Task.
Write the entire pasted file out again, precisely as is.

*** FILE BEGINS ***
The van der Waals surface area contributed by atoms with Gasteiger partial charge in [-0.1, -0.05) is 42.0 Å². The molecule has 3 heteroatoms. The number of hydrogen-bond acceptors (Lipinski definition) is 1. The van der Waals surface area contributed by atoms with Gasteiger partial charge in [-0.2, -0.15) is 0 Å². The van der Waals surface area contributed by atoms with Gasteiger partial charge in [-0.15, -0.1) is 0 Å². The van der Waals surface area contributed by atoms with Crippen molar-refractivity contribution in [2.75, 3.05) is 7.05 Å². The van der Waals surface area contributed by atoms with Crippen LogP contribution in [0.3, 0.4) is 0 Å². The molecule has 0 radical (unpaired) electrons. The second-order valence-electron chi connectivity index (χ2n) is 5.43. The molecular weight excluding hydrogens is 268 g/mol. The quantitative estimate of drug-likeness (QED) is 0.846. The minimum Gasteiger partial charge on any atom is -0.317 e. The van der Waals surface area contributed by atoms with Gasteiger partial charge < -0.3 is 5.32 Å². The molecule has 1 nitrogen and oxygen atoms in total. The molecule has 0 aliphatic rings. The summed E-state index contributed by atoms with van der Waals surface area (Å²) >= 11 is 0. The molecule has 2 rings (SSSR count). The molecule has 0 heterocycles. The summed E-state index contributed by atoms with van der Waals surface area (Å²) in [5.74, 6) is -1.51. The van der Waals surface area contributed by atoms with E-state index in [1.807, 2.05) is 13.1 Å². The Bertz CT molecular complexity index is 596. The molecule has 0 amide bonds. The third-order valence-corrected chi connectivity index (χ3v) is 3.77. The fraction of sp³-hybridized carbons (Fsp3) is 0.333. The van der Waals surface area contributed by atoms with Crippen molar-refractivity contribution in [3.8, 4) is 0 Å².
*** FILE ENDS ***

The van der Waals surface area contributed by atoms with Gasteiger partial charge in [-0.1, -0.05) is 42.0 Å². The molecule has 3 heteroatoms. The number of hydrogen-bond acceptors (Lipinski definition) is 1. The van der Waals surface area contributed by atoms with Gasteiger partial charge in [-0.2, -0.15) is 0 Å². The van der Waals surface area contributed by atoms with Gasteiger partial charge in [-0.15, -0.1) is 0 Å². The van der Waals surface area contributed by atoms with Crippen molar-refractivity contribution in [2.75, 3.05) is 7.05 Å². The van der Waals surface area contributed by atoms with Crippen LogP contribution in [0.3, 0.4) is 0 Å². The molecule has 0 radical (unpaired) electrons. The second-order valence-electron chi connectivity index (χ2n) is 5.43. The molecular weight excluding hydrogens is 268 g/mol. The quantitative estimate of drug-likeness (QED) is 0.846. The minimum Gasteiger partial charge on any atom is -0.317 e. The van der Waals surface area contributed by atoms with Gasteiger partial charge < -0.3 is 5.32 Å². The molecule has 1 nitrogen and oxygen atoms in total. The molecule has 0 aliphatic rings. The summed E-state index contributed by atoms with van der Waals surface area (Å²) >= 11 is 0. The molecule has 2 rings (SSSR count). The molecule has 0 heterocycles. The summed E-state index contributed by atoms with van der Waals surface area (Å²) in [5.74, 6) is -1.51. The van der Waals surface area contributed by atoms with E-state index in [1.807, 2.05) is 13.1 Å². The Bertz CT molecular complexity index is 596. The molecule has 0 amide bonds. The third-order valence-corrected chi connectivity index (χ3v) is 3.77. The fraction of sp³-hybridized carbons (Fsp3) is 0.333. The van der Waals surface area contributed by atoms with Crippen molar-refractivity contribution in [3.8, 4) is 0 Å².